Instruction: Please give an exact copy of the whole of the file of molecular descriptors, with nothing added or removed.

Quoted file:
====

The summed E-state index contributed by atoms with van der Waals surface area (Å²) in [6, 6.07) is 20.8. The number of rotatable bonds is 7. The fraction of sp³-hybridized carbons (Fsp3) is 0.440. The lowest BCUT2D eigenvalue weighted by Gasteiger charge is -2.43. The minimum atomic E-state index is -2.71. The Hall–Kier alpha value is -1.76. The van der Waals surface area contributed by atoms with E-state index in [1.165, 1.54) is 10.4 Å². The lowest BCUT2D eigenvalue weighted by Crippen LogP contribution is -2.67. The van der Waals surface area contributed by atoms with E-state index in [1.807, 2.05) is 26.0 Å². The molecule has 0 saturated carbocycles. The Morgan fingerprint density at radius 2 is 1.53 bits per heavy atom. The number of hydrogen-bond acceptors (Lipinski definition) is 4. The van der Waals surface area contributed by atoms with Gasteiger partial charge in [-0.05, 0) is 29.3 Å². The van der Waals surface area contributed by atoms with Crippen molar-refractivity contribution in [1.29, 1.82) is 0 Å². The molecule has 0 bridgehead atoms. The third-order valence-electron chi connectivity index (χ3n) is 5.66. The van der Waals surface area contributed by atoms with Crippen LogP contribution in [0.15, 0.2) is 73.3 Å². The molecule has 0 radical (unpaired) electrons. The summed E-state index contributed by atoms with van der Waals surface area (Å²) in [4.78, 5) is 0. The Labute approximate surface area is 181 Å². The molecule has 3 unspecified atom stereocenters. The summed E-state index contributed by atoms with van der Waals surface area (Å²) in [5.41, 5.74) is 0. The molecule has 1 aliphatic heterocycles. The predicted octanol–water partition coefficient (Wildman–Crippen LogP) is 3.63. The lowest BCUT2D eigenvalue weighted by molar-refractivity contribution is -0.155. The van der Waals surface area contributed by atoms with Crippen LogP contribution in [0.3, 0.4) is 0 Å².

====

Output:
The summed E-state index contributed by atoms with van der Waals surface area (Å²) in [6, 6.07) is 20.8. The number of rotatable bonds is 7. The fraction of sp³-hybridized carbons (Fsp3) is 0.440. The lowest BCUT2D eigenvalue weighted by Gasteiger charge is -2.43. The minimum atomic E-state index is -2.71. The Hall–Kier alpha value is -1.76. The van der Waals surface area contributed by atoms with E-state index in [1.165, 1.54) is 10.4 Å². The lowest BCUT2D eigenvalue weighted by Crippen LogP contribution is -2.67. The van der Waals surface area contributed by atoms with E-state index in [1.807, 2.05) is 26.0 Å². The molecule has 0 saturated carbocycles. The Morgan fingerprint density at radius 2 is 1.53 bits per heavy atom. The number of hydrogen-bond acceptors (Lipinski definition) is 4. The van der Waals surface area contributed by atoms with Gasteiger partial charge in [-0.05, 0) is 29.3 Å². The van der Waals surface area contributed by atoms with Crippen molar-refractivity contribution in [1.29, 1.82) is 0 Å². The molecule has 0 bridgehead atoms. The third-order valence-electron chi connectivity index (χ3n) is 5.66. The van der Waals surface area contributed by atoms with Crippen LogP contribution in [0.15, 0.2) is 73.3 Å². The molecule has 0 radical (unpaired) electrons. The summed E-state index contributed by atoms with van der Waals surface area (Å²) in [4.78, 5) is 0. The Labute approximate surface area is 181 Å². The molecule has 3 unspecified atom stereocenters. The summed E-state index contributed by atoms with van der Waals surface area (Å²) in [5.41, 5.74) is 0. The molecule has 1 aliphatic heterocycles. The predicted octanol–water partition coefficient (Wildman–Crippen LogP) is 3.63. The lowest BCUT2D eigenvalue weighted by molar-refractivity contribution is -0.155. The van der Waals surface area contributed by atoms with Crippen LogP contribution in [0.3, 0.4) is 0 Å².